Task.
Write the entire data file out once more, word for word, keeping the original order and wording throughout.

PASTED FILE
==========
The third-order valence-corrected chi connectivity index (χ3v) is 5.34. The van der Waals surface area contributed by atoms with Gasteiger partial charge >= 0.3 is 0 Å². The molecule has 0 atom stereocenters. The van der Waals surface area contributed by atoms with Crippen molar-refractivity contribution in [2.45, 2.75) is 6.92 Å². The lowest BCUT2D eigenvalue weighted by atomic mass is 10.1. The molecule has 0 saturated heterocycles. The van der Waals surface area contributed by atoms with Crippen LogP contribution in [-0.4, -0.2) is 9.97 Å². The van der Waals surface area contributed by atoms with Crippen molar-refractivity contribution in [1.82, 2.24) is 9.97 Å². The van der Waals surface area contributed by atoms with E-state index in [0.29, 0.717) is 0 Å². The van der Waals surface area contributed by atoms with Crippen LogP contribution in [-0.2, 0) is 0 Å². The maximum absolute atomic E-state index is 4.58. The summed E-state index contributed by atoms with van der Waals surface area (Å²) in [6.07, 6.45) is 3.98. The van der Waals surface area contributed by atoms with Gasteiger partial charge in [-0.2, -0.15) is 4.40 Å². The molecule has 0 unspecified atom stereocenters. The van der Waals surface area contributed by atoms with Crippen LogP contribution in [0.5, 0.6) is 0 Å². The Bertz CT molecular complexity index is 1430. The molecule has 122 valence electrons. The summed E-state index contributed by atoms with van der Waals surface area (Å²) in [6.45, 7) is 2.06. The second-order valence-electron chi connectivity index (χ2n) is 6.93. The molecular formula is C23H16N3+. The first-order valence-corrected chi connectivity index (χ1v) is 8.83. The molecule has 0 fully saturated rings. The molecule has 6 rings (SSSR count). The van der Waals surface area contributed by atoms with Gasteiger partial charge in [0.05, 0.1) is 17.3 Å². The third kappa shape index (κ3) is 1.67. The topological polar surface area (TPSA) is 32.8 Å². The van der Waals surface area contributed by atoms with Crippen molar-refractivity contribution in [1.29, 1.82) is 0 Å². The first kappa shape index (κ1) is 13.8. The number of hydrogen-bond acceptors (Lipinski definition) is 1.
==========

The third-order valence-corrected chi connectivity index (χ3v) is 5.34. The van der Waals surface area contributed by atoms with Gasteiger partial charge >= 0.3 is 0 Å². The molecule has 0 atom stereocenters. The van der Waals surface area contributed by atoms with Crippen molar-refractivity contribution in [2.45, 2.75) is 6.92 Å². The lowest BCUT2D eigenvalue weighted by atomic mass is 10.1. The molecule has 0 saturated heterocycles. The van der Waals surface area contributed by atoms with Crippen LogP contribution in [-0.4, -0.2) is 9.97 Å². The van der Waals surface area contributed by atoms with Crippen molar-refractivity contribution in [1.82, 2.24) is 9.97 Å². The van der Waals surface area contributed by atoms with E-state index in [0.29, 0.717) is 0 Å². The van der Waals surface area contributed by atoms with Crippen LogP contribution in [-0.2, 0) is 0 Å². The maximum absolute atomic E-state index is 4.58. The summed E-state index contributed by atoms with van der Waals surface area (Å²) in [6.07, 6.45) is 3.98. The van der Waals surface area contributed by atoms with Gasteiger partial charge in [-0.2, -0.15) is 4.40 Å². The molecule has 0 unspecified atom stereocenters. The van der Waals surface area contributed by atoms with Crippen LogP contribution in [0.5, 0.6) is 0 Å². The Bertz CT molecular complexity index is 1430. The molecule has 122 valence electrons. The summed E-state index contributed by atoms with van der Waals surface area (Å²) in [6.45, 7) is 2.06. The second-order valence-electron chi connectivity index (χ2n) is 6.93. The molecular formula is C23H16N3+. The first-order valence-corrected chi connectivity index (χ1v) is 8.83. The molecule has 0 fully saturated rings. The molecule has 6 rings (SSSR count). The van der Waals surface area contributed by atoms with Gasteiger partial charge in [0.05, 0.1) is 17.3 Å². The third kappa shape index (κ3) is 1.67. The topological polar surface area (TPSA) is 32.8 Å². The van der Waals surface area contributed by atoms with Crippen molar-refractivity contribution in [1.29, 1.82) is 0 Å². The first kappa shape index (κ1) is 13.8. The number of hydrogen-bond acceptors (Lipinski definition) is 1.